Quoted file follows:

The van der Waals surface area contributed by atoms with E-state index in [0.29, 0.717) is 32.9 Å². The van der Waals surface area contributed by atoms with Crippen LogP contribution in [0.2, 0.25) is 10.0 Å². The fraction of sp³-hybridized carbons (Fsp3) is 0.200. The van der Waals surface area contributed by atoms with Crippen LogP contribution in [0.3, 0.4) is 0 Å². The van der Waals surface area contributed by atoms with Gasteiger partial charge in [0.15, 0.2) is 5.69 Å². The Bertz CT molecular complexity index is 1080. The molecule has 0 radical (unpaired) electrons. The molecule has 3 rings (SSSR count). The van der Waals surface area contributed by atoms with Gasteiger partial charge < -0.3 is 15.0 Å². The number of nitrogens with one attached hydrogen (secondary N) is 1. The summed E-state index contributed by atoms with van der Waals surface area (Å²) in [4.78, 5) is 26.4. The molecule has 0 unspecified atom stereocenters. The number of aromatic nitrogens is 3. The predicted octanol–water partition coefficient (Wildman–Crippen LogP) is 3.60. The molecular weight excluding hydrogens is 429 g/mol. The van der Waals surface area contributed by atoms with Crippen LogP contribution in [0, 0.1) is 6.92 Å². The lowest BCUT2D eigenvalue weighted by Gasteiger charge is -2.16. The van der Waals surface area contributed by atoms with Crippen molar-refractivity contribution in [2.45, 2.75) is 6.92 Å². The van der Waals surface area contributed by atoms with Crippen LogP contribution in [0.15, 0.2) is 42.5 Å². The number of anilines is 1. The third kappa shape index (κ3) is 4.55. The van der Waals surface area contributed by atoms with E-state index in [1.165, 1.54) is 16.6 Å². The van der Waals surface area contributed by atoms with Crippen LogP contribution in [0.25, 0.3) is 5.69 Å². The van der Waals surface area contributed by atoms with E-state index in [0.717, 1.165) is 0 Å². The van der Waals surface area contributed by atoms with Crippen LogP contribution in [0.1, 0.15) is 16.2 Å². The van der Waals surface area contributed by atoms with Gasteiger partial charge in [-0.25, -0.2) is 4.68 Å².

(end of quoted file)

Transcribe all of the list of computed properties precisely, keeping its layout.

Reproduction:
The van der Waals surface area contributed by atoms with E-state index in [0.29, 0.717) is 32.9 Å². The van der Waals surface area contributed by atoms with Crippen LogP contribution in [0.2, 0.25) is 10.0 Å². The fraction of sp³-hybridized carbons (Fsp3) is 0.200. The van der Waals surface area contributed by atoms with Crippen LogP contribution in [0.3, 0.4) is 0 Å². The van der Waals surface area contributed by atoms with Gasteiger partial charge in [0.15, 0.2) is 5.69 Å². The Bertz CT molecular complexity index is 1080. The molecule has 0 radical (unpaired) electrons. The molecule has 3 rings (SSSR count). The van der Waals surface area contributed by atoms with Gasteiger partial charge < -0.3 is 15.0 Å². The number of nitrogens with one attached hydrogen (secondary N) is 1. The summed E-state index contributed by atoms with van der Waals surface area (Å²) in [4.78, 5) is 26.4. The molecule has 0 unspecified atom stereocenters. The number of aromatic nitrogens is 3. The predicted octanol–water partition coefficient (Wildman–Crippen LogP) is 3.60. The molecular weight excluding hydrogens is 429 g/mol. The van der Waals surface area contributed by atoms with Crippen LogP contribution in [0, 0.1) is 6.92 Å². The lowest BCUT2D eigenvalue weighted by Gasteiger charge is -2.16. The van der Waals surface area contributed by atoms with Crippen molar-refractivity contribution in [2.45, 2.75) is 6.92 Å². The van der Waals surface area contributed by atoms with Crippen LogP contribution in [0.15, 0.2) is 42.5 Å². The number of anilines is 1. The third kappa shape index (κ3) is 4.55. The van der Waals surface area contributed by atoms with E-state index in [1.165, 1.54) is 16.6 Å². The van der Waals surface area contributed by atoms with Crippen LogP contribution in [0.25, 0.3) is 5.69 Å². The van der Waals surface area contributed by atoms with E-state index in [0.717, 1.165) is 0 Å². The van der Waals surface area contributed by atoms with Crippen LogP contribution in [0.1, 0.15) is 16.2 Å². The van der Waals surface area contributed by atoms with Gasteiger partial charge in [-0.25, -0.2) is 4.68 Å².